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Do I Stay with My Friends or Take a More Satisfying Job?

Q: "For the last eight years, I've been working in a job I don't enjoy. Every time I think about changing positions, I stop short. My colleagues are like family, and the thought of leaving them is very painful. Recently I've been approached for a position in another company doing work that sounds much more satisfying. Should I stay with the folks I love or seriously consider the more fulfilling position?"

A: Wonderful colleagues can lead to choosing a life of "comfortable misery." It's often easier to stay with them in an unfulfilling job than take the risk of finding a better one. The question is: are nurturing colleagues a sufficiently good reason to stay in a position you hate? Or, do you want more from your career?

To find your answer, you'll need to do some objective analysis. Using a simple spreadsheet is a good way to examine both your head and heart. Down the left side of the page make a list of the career factors most important to you. Some you might include are:

Ideal job

Current job

The option to learn and grow 10 5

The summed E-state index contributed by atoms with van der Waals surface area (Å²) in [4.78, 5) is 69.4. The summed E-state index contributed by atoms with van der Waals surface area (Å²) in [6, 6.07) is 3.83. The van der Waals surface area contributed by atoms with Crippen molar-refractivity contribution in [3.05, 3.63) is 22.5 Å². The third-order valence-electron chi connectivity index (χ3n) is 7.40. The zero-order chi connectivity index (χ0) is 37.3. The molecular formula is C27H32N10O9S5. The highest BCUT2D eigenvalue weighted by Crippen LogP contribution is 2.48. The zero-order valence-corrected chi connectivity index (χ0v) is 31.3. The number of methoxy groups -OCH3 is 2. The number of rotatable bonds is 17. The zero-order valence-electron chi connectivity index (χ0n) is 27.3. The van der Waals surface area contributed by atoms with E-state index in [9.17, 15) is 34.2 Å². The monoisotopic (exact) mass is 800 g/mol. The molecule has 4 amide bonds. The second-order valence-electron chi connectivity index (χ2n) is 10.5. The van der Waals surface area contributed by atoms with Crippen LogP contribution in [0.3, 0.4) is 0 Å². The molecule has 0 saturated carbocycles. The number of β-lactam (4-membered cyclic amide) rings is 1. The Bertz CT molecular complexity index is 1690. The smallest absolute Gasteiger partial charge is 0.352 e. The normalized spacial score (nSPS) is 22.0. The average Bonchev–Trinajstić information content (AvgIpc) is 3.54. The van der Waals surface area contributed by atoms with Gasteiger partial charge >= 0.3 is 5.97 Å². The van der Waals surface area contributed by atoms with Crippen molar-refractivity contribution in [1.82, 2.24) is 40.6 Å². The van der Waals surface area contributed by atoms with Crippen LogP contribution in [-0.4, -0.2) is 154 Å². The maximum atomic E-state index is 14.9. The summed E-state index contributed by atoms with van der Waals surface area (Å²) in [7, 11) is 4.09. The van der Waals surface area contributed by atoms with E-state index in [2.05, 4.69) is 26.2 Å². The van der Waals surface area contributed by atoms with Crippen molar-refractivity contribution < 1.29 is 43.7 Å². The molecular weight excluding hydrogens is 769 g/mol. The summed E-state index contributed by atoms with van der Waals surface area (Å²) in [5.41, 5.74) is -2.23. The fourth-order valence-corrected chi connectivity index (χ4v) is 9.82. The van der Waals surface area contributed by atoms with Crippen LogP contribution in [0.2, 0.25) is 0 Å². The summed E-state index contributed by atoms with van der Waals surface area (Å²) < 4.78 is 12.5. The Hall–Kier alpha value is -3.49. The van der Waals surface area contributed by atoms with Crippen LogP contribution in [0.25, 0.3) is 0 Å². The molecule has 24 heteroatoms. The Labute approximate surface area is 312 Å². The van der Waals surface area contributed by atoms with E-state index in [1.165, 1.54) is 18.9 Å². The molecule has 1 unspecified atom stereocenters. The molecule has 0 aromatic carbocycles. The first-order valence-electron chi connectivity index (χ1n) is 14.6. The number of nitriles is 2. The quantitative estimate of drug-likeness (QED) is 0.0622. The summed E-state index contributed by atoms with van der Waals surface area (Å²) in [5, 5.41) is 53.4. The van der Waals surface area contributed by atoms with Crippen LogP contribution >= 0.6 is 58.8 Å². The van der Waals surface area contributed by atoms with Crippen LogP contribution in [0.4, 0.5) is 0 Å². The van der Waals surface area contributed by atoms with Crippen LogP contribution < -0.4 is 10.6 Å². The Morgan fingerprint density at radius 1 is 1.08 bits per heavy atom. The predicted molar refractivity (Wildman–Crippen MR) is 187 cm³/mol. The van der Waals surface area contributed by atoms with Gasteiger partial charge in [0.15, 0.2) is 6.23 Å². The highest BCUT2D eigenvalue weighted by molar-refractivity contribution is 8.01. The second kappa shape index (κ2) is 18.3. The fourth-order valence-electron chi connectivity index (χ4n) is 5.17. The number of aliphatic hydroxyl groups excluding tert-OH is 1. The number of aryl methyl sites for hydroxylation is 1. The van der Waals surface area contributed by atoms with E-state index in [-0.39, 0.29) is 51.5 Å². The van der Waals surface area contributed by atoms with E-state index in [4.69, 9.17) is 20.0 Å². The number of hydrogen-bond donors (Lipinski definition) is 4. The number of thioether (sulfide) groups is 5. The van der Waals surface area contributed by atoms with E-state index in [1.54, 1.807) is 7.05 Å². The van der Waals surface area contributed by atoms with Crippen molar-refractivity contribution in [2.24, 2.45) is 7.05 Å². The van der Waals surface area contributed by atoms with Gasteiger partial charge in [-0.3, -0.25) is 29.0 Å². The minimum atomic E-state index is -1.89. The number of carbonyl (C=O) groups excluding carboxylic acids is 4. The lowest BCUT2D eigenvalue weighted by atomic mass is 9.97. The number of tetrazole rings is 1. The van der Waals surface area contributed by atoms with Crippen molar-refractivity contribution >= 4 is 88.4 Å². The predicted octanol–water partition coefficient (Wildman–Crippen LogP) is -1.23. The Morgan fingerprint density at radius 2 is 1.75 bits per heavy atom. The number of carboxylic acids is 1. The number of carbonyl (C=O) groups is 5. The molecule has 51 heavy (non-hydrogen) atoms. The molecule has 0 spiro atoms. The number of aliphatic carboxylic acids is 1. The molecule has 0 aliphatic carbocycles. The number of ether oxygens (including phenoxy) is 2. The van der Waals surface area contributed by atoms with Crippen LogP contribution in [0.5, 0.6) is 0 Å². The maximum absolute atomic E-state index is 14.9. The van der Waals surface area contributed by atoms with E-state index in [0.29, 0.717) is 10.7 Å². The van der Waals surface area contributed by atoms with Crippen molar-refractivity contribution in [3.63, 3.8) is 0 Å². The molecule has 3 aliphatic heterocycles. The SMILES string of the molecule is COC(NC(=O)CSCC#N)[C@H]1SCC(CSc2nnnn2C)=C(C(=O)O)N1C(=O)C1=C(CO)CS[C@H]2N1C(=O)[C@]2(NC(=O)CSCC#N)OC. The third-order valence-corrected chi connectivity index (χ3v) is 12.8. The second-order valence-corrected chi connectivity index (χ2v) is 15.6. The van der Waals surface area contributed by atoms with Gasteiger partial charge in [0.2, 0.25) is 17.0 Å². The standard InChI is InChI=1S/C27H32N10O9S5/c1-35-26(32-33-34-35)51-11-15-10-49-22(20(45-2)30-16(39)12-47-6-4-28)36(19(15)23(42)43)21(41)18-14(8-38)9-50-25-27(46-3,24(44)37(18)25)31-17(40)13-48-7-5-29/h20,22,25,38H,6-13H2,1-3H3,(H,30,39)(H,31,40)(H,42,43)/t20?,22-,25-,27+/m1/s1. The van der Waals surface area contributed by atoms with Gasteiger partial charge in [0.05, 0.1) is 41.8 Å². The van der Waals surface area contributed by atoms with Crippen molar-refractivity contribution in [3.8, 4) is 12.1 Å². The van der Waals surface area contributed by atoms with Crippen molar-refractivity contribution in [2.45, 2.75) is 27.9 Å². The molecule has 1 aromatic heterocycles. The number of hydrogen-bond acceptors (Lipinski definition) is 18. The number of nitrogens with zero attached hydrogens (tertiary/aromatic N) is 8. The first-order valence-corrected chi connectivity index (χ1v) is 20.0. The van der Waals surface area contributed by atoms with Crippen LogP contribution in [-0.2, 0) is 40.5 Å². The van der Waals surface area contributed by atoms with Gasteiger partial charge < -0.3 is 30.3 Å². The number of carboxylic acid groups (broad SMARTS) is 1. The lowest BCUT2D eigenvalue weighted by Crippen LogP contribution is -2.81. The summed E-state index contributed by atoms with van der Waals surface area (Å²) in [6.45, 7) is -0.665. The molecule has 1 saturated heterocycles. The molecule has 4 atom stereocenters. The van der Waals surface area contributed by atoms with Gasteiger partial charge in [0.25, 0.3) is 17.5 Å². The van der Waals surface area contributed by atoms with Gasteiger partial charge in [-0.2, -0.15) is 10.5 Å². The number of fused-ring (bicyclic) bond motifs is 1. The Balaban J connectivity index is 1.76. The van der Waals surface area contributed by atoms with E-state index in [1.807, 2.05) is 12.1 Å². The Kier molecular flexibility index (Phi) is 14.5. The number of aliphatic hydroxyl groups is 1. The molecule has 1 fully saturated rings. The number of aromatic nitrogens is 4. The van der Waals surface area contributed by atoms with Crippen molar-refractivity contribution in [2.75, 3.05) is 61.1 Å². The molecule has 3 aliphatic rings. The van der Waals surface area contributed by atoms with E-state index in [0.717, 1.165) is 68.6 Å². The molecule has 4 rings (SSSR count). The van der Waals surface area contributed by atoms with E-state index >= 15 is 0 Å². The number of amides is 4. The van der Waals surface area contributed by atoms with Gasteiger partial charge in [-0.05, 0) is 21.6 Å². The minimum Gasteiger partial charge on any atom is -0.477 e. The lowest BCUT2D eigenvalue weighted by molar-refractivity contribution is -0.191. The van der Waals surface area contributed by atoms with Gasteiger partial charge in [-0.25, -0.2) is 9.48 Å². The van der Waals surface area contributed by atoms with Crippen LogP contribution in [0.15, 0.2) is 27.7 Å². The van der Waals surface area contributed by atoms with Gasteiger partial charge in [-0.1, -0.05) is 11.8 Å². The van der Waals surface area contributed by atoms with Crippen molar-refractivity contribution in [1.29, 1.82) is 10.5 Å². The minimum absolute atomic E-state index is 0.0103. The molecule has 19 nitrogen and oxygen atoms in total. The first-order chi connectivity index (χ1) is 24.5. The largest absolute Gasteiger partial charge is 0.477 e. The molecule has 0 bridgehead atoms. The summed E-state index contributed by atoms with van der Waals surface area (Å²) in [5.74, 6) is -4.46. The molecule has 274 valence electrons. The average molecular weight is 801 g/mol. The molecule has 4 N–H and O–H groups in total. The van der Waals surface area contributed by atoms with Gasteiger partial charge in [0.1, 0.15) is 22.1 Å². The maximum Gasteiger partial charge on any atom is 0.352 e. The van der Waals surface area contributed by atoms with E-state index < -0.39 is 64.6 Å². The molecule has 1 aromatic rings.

Great colleagues 10 10
Financial compensation 5 5
Using my best skills 10 5
Enjoying my work 10 3
The corporate culture 7 7
Chance to innovate 8 5
60 40

Across the top of the page, make two column headings: one for your ideal job and one for your current position. Then on a scale from 1-10 (10 being highest score) rank the importance of each factor for both your ideal and current jobs. For instance, great colleagues is probably a 10 for both your current and ideal jobs, while the chance to innovate may be an 8 ideally, but only a 5 in real life. Once you've scored all the factors, total each column. Then, divide the total for your current position by the total for your ideal one. This will give you an overall satisfaction index in percent form. If your current job provides only 50-75% of your ideal one, is that enough? To be truly happy typically requires at least an 80-90% correlation.

Now, take a look at the individual career factors. In your ideal job, how do great colleagues rank versus enjoying your job and using your best skills? If your people environment is much more important than loving your work, stay put. If a satisfying position outweighs camaraderie, check out the other position.

While there is no absolute answer to your question, there are some important tenets to consider as you grapple with your decision. Life is not a dress rehearsal. We cannot change the past or control the future. Today holds the greatest opportunity to fulfill your career's mission. As you contemplate your contribution to your family, company and society, can you say with confidence it's your best?

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